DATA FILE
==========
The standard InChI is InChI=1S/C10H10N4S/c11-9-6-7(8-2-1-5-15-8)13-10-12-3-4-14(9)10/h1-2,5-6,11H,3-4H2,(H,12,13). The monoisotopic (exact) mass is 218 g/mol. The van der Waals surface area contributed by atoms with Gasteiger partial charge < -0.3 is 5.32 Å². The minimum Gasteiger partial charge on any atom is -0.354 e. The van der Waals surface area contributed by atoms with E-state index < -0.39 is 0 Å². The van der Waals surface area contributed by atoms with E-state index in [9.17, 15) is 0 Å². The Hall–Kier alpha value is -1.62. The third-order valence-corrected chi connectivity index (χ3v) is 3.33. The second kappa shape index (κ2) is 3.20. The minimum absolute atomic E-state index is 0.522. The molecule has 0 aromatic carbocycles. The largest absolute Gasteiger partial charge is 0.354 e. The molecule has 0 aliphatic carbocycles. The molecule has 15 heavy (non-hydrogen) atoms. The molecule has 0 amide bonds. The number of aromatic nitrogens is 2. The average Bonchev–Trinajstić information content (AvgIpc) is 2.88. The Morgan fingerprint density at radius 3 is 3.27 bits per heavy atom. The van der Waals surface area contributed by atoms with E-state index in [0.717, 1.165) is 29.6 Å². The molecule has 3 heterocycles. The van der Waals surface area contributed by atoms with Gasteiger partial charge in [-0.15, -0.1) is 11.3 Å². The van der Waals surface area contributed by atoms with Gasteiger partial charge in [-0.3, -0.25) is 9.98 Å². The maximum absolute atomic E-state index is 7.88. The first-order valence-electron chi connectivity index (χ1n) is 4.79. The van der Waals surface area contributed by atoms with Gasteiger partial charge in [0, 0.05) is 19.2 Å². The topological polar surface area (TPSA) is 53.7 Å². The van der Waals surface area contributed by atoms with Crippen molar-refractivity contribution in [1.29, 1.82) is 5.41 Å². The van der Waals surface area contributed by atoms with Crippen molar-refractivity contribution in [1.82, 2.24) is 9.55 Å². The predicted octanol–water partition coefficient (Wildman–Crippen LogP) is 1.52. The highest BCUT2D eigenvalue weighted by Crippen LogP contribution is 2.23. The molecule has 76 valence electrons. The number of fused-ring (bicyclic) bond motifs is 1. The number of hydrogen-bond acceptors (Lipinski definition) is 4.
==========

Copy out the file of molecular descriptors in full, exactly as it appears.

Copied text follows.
The standard InChI is InChI=1S/C10H10N4S/c11-9-6-7(8-2-1-5-15-8)13-10-12-3-4-14(9)10/h1-2,5-6,11H,3-4H2,(H,12,13). The monoisotopic (exact) mass is 218 g/mol. The van der Waals surface area contributed by atoms with Gasteiger partial charge < -0.3 is 5.32 Å². The minimum Gasteiger partial charge on any atom is -0.354 e. The van der Waals surface area contributed by atoms with E-state index < -0.39 is 0 Å². The van der Waals surface area contributed by atoms with E-state index in [9.17, 15) is 0 Å². The Hall–Kier alpha value is -1.62. The third-order valence-corrected chi connectivity index (χ3v) is 3.33. The second kappa shape index (κ2) is 3.20. The minimum absolute atomic E-state index is 0.522. The molecule has 0 aromatic carbocycles. The largest absolute Gasteiger partial charge is 0.354 e. The molecule has 0 aliphatic carbocycles. The molecule has 15 heavy (non-hydrogen) atoms. The molecule has 0 amide bonds. The number of aromatic nitrogens is 2. The average Bonchev–Trinajstić information content (AvgIpc) is 2.88. The Morgan fingerprint density at radius 3 is 3.27 bits per heavy atom. The van der Waals surface area contributed by atoms with E-state index in [0.717, 1.165) is 29.6 Å². The molecule has 3 heterocycles. The van der Waals surface area contributed by atoms with Gasteiger partial charge in [-0.15, -0.1) is 11.3 Å². The van der Waals surface area contributed by atoms with Gasteiger partial charge in [-0.3, -0.25) is 9.98 Å². The maximum absolute atomic E-state index is 7.88. The first-order valence-electron chi connectivity index (χ1n) is 4.79. The van der Waals surface area contributed by atoms with Gasteiger partial charge in [0, 0.05) is 19.2 Å². The topological polar surface area (TPSA) is 53.7 Å². The van der Waals surface area contributed by atoms with Crippen molar-refractivity contribution in [1.29, 1.82) is 5.41 Å². The van der Waals surface area contributed by atoms with Crippen molar-refractivity contribution in [1.82, 2.24) is 9.55 Å². The predicted octanol–water partition coefficient (Wildman–Crippen LogP) is 1.52. The highest BCUT2D eigenvalue weighted by Crippen LogP contribution is 2.23. The molecule has 76 valence electrons. The number of fused-ring (bicyclic) bond motifs is 1. The number of hydrogen-bond acceptors (Lipinski definition) is 4.